I learned today that March is National Kidney Month. The truth is that I don’t need a special month to focus on my kidneys. I am focused on my failed kidneys pretty much every day while I await word that there is a donor kidney available for me. The estimated wait time is five years, so I need to try to avoid so much focus on my kidneys and on all the daily dialysis hours that intrude on my days.
What I really need to focus on is myself, my soul that often shrinks into little depressive moments. Thomas Moore’s bestselling book, Care of the Soul, offers a revolutionary approach to thinking about daily life situations. Moore writes about a therapeutic lifestyle that focuses on looking more deeply into emotional problems and learning how to sense sacredness in ordinary things. Care of the Soul is thoughtful, eloquent and inspiring, filled with thoughts that can enhance the ways we care for the soul within us.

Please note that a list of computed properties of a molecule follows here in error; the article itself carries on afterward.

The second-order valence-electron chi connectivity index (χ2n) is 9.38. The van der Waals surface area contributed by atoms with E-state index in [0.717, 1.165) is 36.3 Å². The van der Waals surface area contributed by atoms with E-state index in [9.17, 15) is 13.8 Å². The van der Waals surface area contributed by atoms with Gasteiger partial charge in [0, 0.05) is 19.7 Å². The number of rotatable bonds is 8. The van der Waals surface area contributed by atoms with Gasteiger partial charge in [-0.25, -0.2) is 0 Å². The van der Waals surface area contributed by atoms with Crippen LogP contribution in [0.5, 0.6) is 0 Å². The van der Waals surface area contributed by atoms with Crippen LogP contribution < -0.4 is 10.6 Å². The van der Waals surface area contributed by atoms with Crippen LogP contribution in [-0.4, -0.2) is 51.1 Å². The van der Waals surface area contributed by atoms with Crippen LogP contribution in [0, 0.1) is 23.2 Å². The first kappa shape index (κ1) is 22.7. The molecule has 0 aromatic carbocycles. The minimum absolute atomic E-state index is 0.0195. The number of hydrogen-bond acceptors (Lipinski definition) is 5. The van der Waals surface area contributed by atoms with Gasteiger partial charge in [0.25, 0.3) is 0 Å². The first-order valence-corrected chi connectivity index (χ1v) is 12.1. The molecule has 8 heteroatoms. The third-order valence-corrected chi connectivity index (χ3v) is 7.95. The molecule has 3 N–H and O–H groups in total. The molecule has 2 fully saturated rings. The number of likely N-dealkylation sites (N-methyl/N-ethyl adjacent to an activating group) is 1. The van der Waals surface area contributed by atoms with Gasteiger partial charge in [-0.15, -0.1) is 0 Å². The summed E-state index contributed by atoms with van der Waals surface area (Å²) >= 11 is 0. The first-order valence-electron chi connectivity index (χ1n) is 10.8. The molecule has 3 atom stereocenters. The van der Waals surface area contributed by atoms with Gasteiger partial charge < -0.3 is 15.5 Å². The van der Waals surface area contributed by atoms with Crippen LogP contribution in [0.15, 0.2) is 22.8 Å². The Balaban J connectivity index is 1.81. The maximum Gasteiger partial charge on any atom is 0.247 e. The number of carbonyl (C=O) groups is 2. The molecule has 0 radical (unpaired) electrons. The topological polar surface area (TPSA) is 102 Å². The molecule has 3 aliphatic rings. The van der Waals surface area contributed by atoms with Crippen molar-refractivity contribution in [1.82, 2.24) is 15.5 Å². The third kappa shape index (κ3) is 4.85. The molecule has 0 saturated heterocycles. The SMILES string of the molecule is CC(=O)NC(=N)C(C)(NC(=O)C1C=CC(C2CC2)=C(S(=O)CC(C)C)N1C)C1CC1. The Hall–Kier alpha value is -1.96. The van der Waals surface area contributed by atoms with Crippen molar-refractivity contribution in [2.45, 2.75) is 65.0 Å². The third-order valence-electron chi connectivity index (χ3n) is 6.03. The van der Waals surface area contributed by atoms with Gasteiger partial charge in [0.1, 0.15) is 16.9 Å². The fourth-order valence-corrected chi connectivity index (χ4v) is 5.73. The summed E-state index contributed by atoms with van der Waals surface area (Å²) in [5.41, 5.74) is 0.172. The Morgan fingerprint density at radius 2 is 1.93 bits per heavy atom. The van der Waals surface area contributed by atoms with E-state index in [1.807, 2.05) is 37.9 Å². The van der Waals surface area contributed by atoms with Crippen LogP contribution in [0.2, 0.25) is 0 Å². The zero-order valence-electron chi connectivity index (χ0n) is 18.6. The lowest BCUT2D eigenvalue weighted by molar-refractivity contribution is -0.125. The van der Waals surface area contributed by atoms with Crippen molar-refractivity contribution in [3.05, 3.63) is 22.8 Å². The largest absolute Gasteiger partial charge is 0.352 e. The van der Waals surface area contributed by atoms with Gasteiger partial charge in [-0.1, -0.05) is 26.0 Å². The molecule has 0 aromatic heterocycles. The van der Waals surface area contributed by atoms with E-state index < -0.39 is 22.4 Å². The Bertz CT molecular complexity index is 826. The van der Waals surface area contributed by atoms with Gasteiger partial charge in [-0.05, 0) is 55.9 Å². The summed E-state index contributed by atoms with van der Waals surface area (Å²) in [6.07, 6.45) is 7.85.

Caring for our souls demands that we view the everyday events of life through a religious and spiritual lens. The reality is that there is no problem, illness, or difficult life situation that doesn’t have the power to grab hold of the soul, squeezing the very life from it. Our spiritual and personal work is to recognize that, to caress our souls with tenderness, to open ourselves up to the gentle healing of God.
At times, all of us need to nourish and nurture our souls. At other times, we may even need to repair souls that are damaged by life’s slings and arrows. Yes, God does care about the health of my kidneys. But I have a strong feeling that God cares even more about the well being of my soul.
The Psalmist has words of wisdom for us:
“He leads me beside still waters. He restores my soul.”
Walking beside still waters, watching a gentle rain, listening to birdsong . . . whatever you find inspiring, let it restore your soul.